Indie productivity app Alfred refuses to let Apple steal its thunder

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Well, there goes Alfred.

That’s the first thought I had when I saw the new Spotlight in OS X Yosemite. I feared Apple had basically made my favorite little app launcher obsolete (we nerds call it “sherlocked”).

I was wrong.

It’s six months later, and Alfred is doing just fine, thanks largely to a vibrant community built around its power features, or workflows. Spotlight may be able to quickly launch an app from anywhere, but Alfred can tell the weather, eject attached hard drives, and control your Nest thermostat.

And now, after five years on the Mac, Alfred is making the leap to iOS with a new companion app called Alfred Remote. Released today, it’s not going to be useful for most people, but serious Alfred users will love it. If anything, it’s evidence that you can still build a great app and community around core features offered by Apple.

Spotlight Search. Photo: Jim Merithew/Cult of Mac
Spotlight is a lot smarter in Yosemite. It can search different websites, pull up directions and even make math calculations. Photo: Jim Merithew/Cult of Mac

“Yosemite hasn’t really taken anything away from us,” said Vero Pepperrell, one half of the two-person team behind Alfred, to Cult of Mac. “It has in fact enlightened a huge number of Mac users to the benefits of quickly accessing their apps and files. They then realize they need more, which is where Alfred enriches their experience far more, with significantly more features, even as part of the free version.”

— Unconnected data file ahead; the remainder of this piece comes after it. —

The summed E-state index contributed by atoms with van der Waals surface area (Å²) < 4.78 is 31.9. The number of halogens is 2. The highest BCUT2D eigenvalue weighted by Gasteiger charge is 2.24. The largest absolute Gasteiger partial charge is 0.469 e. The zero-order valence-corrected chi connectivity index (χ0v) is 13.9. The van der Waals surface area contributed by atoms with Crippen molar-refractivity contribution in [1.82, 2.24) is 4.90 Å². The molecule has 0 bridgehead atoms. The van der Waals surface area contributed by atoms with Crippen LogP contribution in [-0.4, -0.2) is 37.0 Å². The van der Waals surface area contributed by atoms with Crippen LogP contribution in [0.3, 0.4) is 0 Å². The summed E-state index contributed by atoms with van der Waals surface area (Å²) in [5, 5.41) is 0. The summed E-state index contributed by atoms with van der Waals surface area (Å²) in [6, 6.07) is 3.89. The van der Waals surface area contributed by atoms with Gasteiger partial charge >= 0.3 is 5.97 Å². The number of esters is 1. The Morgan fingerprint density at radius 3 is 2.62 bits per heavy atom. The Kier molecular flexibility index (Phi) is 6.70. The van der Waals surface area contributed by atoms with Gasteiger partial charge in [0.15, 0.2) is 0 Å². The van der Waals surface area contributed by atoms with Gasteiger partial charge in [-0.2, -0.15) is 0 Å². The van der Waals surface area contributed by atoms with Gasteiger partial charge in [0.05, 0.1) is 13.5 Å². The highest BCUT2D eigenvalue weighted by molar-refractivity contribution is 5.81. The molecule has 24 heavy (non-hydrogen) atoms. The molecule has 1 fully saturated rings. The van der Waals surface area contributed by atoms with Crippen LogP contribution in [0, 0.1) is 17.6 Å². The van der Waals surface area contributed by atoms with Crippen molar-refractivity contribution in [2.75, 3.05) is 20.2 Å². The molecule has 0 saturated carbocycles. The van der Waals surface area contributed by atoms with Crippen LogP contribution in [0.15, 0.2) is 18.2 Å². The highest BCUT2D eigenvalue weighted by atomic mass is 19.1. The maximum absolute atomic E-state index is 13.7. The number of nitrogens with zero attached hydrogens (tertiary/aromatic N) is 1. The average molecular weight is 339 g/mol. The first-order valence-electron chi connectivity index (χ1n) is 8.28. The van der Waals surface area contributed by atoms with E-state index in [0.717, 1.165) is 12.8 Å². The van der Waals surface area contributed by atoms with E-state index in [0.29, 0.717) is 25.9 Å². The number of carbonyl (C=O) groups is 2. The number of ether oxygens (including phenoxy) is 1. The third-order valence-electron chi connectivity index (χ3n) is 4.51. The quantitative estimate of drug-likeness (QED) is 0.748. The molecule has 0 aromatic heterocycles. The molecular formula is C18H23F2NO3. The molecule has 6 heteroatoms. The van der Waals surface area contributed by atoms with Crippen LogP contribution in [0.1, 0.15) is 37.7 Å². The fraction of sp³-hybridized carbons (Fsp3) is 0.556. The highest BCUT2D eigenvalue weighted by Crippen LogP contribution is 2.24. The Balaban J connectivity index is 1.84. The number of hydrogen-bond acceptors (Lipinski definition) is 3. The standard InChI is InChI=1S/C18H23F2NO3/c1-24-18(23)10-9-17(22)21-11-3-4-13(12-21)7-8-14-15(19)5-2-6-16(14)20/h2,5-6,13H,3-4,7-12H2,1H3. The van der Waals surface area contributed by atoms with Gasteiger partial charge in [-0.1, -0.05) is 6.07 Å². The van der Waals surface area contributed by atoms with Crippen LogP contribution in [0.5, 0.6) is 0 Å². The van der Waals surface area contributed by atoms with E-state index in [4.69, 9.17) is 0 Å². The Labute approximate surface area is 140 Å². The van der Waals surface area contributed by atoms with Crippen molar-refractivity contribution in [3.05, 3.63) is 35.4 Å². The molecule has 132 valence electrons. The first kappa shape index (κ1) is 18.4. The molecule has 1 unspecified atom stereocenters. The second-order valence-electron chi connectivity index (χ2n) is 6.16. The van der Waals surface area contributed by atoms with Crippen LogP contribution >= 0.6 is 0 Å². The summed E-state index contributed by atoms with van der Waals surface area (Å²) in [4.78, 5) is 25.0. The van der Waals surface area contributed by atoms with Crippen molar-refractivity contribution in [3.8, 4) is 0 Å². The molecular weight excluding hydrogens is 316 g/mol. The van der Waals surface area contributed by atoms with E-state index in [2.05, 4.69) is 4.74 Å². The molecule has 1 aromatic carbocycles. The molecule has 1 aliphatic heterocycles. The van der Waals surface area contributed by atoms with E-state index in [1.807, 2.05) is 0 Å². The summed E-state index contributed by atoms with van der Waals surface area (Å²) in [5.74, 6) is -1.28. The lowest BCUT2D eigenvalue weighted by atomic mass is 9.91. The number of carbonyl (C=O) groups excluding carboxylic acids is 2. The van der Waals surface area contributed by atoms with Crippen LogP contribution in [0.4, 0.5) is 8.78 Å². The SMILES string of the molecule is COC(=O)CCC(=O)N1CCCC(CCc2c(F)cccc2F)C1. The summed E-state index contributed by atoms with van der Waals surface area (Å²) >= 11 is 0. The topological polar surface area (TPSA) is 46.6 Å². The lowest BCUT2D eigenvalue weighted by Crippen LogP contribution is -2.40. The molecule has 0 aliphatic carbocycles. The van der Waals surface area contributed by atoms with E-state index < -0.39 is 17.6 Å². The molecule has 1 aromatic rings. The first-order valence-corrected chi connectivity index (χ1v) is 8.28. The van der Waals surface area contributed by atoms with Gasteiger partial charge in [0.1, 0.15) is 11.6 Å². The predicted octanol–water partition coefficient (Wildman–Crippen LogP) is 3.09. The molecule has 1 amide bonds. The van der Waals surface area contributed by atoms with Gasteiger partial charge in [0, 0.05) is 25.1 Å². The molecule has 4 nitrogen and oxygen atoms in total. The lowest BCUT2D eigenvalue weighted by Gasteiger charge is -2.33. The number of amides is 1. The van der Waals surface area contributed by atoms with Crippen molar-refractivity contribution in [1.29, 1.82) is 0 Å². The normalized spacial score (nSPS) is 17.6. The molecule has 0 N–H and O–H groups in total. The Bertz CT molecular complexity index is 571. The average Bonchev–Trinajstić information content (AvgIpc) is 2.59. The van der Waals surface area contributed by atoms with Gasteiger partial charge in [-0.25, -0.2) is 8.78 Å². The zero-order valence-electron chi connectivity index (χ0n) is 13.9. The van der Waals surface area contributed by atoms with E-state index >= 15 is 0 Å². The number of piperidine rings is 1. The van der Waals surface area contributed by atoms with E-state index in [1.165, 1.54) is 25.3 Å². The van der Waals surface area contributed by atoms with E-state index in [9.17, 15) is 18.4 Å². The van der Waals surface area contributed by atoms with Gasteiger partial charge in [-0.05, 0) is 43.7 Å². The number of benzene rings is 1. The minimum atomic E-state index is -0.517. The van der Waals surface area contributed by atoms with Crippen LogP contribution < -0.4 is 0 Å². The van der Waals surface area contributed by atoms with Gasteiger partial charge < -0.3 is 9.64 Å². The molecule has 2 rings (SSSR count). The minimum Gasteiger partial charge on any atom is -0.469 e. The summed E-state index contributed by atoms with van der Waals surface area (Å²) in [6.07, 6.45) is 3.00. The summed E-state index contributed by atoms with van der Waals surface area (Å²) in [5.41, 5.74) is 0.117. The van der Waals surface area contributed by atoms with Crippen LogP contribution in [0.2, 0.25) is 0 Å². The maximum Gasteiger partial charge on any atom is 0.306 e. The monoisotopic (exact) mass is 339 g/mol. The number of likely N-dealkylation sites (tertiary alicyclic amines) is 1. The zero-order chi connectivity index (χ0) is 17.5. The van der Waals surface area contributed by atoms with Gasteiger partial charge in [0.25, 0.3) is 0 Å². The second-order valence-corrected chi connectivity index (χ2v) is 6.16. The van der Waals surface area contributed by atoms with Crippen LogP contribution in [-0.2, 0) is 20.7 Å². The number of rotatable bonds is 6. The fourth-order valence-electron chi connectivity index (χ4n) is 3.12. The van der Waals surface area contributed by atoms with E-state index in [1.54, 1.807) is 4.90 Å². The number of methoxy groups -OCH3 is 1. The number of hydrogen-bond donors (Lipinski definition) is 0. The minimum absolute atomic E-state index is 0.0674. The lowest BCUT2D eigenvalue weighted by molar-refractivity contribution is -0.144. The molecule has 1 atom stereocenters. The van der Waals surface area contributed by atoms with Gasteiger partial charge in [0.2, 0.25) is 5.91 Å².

Alfred Remote is designed to be an alternative to hotkeys and keywords on the Mac. By pairing an iPhone or iPad with a Mac running Alfred, users can assign app icons and triggers for specific actions, whether it be putting the computer to sleep or controlling iTunes.

When I first heard the pitch, I wasn’t sold. But then again, I’m not that much of an Alfred power user. I use a few workflows on the Mac for stuff like controlling Spotify and searching YouTube, but nothing too fancy.

The real value, even for someone like me, occurs when you start chaining together different actions in one shortcut, explained Pepperrell.

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Alfred Remote’s interface for controlling your Mac.

Pepperrell has a “Good Morning” coffee bean icon on her iPhone that launches the websites and apps she uses on her Mac every day. Another “Good Night” shortcut could quit all open apps, perform a backup to a remote server, etc.

Like the recently released Workflow app on iOS, Alfred Remote’s usefulness is really up to the imagination of its users. The Remote app’s pages can have different tasks chained together, like Google searching the last thing pasted to your clipboard. Alfred Remote beta users have already “created pages to add the current Web browser page to Evernote, connect to remote Macs, restart Web servers and more,” said Pepperrell.

Alfred Remote costs $4.99 in the App Store, and the Mac app is free with an optional £17 (around $25) upgrade to unlock power features.

Many great apps have fallen to the wayside over the years after Apple introduced similar functionality, but Alfred’s developers aren’t fazed by how Spotlight is starting to encroach on their territory.

“Those who’ve followed the development of Alfred over the past five years know we’re constantly evolving the products,” said Pepperrell. “There are some stunning features planned for both Alfred on Mac and Remote, which will continue to better our productivity as Mac users.”